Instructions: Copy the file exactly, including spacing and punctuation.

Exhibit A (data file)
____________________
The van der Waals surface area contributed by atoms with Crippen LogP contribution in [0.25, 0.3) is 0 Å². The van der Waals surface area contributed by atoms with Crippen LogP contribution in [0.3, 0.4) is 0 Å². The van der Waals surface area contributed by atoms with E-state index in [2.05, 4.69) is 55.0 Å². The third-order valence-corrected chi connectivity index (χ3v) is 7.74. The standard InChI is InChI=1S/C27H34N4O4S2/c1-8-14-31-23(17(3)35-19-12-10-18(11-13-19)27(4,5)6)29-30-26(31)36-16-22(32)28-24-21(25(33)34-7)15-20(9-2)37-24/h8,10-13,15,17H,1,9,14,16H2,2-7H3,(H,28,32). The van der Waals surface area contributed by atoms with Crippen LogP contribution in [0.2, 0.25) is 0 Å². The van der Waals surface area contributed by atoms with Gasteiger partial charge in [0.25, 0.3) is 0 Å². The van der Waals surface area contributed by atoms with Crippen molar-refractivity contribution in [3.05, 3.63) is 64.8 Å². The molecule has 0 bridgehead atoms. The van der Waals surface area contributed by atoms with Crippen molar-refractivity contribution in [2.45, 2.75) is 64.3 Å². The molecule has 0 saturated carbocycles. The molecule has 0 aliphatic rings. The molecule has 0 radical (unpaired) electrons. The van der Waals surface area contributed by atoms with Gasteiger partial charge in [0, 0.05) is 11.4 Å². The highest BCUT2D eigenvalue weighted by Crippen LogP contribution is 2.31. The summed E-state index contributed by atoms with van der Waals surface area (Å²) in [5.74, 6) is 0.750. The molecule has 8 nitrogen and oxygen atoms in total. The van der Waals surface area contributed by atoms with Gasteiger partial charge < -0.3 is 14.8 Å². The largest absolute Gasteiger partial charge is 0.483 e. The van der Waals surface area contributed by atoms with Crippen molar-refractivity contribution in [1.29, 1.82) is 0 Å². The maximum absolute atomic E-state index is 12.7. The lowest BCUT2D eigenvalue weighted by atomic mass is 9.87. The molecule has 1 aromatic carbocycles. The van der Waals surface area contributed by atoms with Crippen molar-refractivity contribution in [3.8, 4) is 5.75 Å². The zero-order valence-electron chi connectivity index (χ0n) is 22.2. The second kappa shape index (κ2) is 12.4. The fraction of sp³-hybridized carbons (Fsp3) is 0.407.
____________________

The van der Waals surface area contributed by atoms with Crippen LogP contribution in [0.25, 0.3) is 0 Å². The van der Waals surface area contributed by atoms with Crippen LogP contribution in [0.3, 0.4) is 0 Å². The van der Waals surface area contributed by atoms with E-state index in [2.05, 4.69) is 55.0 Å². The third-order valence-corrected chi connectivity index (χ3v) is 7.74. The standard InChI is InChI=1S/C27H34N4O4S2/c1-8-14-31-23(17(3)35-19-12-10-18(11-13-19)27(4,5)6)29-30-26(31)36-16-22(32)28-24-21(25(33)34-7)15-20(9-2)37-24/h8,10-13,15,17H,1,9,14,16H2,2-7H3,(H,28,32). The van der Waals surface area contributed by atoms with Crippen LogP contribution in [0.2, 0.25) is 0 Å². The van der Waals surface area contributed by atoms with Gasteiger partial charge in [0.25, 0.3) is 0 Å². The van der Waals surface area contributed by atoms with Crippen molar-refractivity contribution in [3.05, 3.63) is 64.8 Å². The molecule has 0 bridgehead atoms. The van der Waals surface area contributed by atoms with Crippen molar-refractivity contribution in [2.45, 2.75) is 64.3 Å². The molecule has 0 saturated carbocycles. The molecule has 0 aliphatic rings. The molecule has 0 radical (unpaired) electrons. The van der Waals surface area contributed by atoms with Gasteiger partial charge in [0, 0.05) is 11.4 Å². The highest BCUT2D eigenvalue weighted by Crippen LogP contribution is 2.31. The summed E-state index contributed by atoms with van der Waals surface area (Å²) in [5.74, 6) is 0.750. The molecule has 8 nitrogen and oxygen atoms in total. The van der Waals surface area contributed by atoms with Gasteiger partial charge < -0.3 is 14.8 Å². The largest absolute Gasteiger partial charge is 0.483 e. The van der Waals surface area contributed by atoms with Crippen molar-refractivity contribution in [1.29, 1.82) is 0 Å². The maximum absolute atomic E-state index is 12.7. The lowest BCUT2D eigenvalue weighted by atomic mass is 9.87. The molecule has 1 aromatic carbocycles. The van der Waals surface area contributed by atoms with Crippen molar-refractivity contribution in [3.8, 4) is 5.75 Å². The zero-order valence-electron chi connectivity index (χ0n) is 22.2. The second kappa shape index (κ2) is 12.4. The fraction of sp³-hybridized carbons (Fsp3) is 0.407.